There are three big barrels at Father’s ranch full of sweet, ripe plums, languishing in their own juices, getting ready for the final process of distillation in a copper cauldron (“lampek”). In a month or two, there will dozens of bottles full of rakija, flavorful and awfully potent plum brandy. The plum trees have released their heavy burden and their branches rest for a moment, before the cold winds arrive from the Alps on the northwest and shake every leaf off. The grass underneath is slowly turning yellow, getting tired and ready for the winter’s slumber. The hills of Serbia are turning more subdued in color, the blue of plums stripped by busy hands, the green fading to brown.
While the nature is preparing for the inevitable change, the stores are trying to keep up with the demand for canning supplies. But I don’t have to battle the crowds and fight old, blue-haired ladies for the last bag of jar lids. I don’t really have to leave the house, unless a trip to the cellar is necessary: we wash jars and recycle them, year after year, and store them neatly on the shelves in the pantry or in the cellar. We collect glass jars, small and big, square, round, octagonal – once the food they came in disappears, they become beautiful and unique containers for the summer bounty. There is never a lack of jars in our house, and as the canning season progresses, the empty jars are replaced by filled ones, displaying pink cherries, crimson raspberries and red currants, deep red strawberries, purple sour cherries and blackberries, orange apricots and quinces, yellow peaches and nectarines, and plums in an array of colors ranging from magenta to almost black.
I have spent my summer here in Serbia constantly running from Mother’s room to the kitchen, with frequent, awfully short excursions to the Farmers’ market. I spent hours weighing sugar, cleaning fruit, and stirring jams, relieved once I can see the bottom of the fruit basket. I only wish that I can take more of the preserves with me to the U.S., but one solitary suitcase will hardly contain all my clothes, let alone allow room for innumerable heavy glass jars. I look lovingly at the neat rows and pat myself on the shoulder, realizing that I can carve another notch at the board of my culinary accomplishments.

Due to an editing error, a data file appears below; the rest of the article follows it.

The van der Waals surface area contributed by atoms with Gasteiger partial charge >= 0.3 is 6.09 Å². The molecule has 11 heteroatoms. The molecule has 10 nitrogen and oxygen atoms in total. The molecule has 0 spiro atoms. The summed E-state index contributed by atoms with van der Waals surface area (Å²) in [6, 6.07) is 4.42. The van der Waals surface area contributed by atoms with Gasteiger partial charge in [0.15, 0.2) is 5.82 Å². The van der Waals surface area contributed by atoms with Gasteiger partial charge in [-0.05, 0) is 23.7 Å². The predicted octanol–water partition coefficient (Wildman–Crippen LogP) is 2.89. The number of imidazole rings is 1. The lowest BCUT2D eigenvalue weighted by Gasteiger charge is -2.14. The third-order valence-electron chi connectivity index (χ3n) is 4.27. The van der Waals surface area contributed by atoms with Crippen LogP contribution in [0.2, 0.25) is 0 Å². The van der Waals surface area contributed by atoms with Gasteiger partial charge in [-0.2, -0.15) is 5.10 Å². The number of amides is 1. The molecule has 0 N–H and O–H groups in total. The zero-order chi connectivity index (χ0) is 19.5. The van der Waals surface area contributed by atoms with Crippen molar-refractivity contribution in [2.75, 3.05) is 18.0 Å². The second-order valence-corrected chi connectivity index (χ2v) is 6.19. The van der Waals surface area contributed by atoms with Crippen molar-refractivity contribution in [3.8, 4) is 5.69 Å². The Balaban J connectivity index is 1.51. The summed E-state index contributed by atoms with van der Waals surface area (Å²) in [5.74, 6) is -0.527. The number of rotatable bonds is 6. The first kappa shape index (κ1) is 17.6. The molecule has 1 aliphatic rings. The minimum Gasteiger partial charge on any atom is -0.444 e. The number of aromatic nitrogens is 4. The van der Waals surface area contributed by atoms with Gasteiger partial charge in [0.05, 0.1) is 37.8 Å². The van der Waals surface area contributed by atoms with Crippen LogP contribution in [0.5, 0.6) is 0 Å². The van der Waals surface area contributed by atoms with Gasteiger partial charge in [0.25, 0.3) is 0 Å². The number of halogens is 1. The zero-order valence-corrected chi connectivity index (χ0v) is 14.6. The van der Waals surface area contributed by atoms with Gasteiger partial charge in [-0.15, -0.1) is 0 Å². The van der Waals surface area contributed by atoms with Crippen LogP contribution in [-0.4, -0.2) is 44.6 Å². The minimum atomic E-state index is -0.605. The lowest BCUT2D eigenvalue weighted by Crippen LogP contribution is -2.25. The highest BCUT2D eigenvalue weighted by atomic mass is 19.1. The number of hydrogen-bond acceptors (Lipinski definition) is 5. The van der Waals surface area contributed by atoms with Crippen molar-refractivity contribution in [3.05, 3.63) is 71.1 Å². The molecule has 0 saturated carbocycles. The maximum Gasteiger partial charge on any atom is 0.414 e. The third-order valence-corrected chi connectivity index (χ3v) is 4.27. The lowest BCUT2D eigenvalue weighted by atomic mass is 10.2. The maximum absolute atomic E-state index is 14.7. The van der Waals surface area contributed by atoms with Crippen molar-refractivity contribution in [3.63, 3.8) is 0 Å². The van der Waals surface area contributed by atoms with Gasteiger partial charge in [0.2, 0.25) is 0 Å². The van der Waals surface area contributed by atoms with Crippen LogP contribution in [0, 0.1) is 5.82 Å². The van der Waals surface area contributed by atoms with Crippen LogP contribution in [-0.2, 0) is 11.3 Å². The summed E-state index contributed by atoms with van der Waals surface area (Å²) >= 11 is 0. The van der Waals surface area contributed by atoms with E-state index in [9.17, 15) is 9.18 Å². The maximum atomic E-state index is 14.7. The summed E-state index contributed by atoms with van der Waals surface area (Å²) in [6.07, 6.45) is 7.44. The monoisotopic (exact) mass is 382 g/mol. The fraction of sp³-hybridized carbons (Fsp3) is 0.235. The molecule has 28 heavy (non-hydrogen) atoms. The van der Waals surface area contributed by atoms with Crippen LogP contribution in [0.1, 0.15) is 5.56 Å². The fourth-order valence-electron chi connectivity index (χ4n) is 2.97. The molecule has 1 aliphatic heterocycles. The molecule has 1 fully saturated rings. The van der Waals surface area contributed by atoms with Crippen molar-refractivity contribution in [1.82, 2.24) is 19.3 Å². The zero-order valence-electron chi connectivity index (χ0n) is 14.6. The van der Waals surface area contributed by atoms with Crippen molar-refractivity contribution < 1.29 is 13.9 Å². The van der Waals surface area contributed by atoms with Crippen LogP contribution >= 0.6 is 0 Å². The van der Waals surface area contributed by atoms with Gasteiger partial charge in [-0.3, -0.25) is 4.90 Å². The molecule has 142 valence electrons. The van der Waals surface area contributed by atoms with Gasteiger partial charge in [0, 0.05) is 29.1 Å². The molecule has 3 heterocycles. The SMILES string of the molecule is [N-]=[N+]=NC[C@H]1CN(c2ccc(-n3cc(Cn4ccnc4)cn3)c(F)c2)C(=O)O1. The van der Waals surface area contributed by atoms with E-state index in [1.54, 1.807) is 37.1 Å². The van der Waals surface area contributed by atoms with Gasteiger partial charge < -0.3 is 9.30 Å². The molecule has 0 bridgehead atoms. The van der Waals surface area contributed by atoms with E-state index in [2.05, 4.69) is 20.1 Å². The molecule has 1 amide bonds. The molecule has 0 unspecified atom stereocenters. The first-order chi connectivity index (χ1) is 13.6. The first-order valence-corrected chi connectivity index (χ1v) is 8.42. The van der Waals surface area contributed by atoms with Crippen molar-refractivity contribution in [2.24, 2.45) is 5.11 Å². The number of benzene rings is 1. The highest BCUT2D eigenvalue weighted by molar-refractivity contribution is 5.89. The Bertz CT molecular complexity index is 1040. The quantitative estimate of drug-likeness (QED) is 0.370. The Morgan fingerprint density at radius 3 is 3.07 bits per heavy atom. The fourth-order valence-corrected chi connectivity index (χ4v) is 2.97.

I strut around the house since I mastered the general technique for making jam. I usually approach everything from an intellectual point of view, over-analyzing and fretting too much about the outcome. I gather the information, try to learn the science behind every process, compare, and read for hours before I step into the unknown culinary territory. But having Mother close by took all the anxiety away (not to mention that nobody would have missed a bowl or two of pounds and pounds of fruit delivered daily from Father’s ranch).
I admit to burning a few batches, not used to the intricacies and whims of a gas stove (when I was living in my parents’ house, I did not have to do anything with cooking – the highest title I ever achieved was a prep cook – and I could control the flames when scalding fresh milk or making Turkish coffee). Nobody was here to see me scrubbing the pots so I can pretend it never happened. But in the end, I came out triumphant.
I will not be here when Father brings home his treasured bottles of golden rakija, but somewhere in Southern California, we will be spreading plum jam and pekmez on my homemade bread slathered with butter and I will think back with love and gratitude on this summer that rewarded me with so much.
PLUM JAM (DÅ½EM OD Å LJIVA)
This jam is chunky and flavorful. It is best served with bread and butter.
- 1 kg ripe prune plums
- 800gr sugar
- 2 Tbsp dark, flavorful rum
PLUM PEKMEZ (PEKMEZ OD Å LJIVA)
Pekmez is thick, dark, smooth, and a bit tart. It is a great filling for sweet ravioli or crepes, but it is equally good on bread and butter.
- 1 kg ripe plums
- 300gr sugar
Last year I wrote You Can Go Home if You Have the Dough and featured a recipe for piroshki.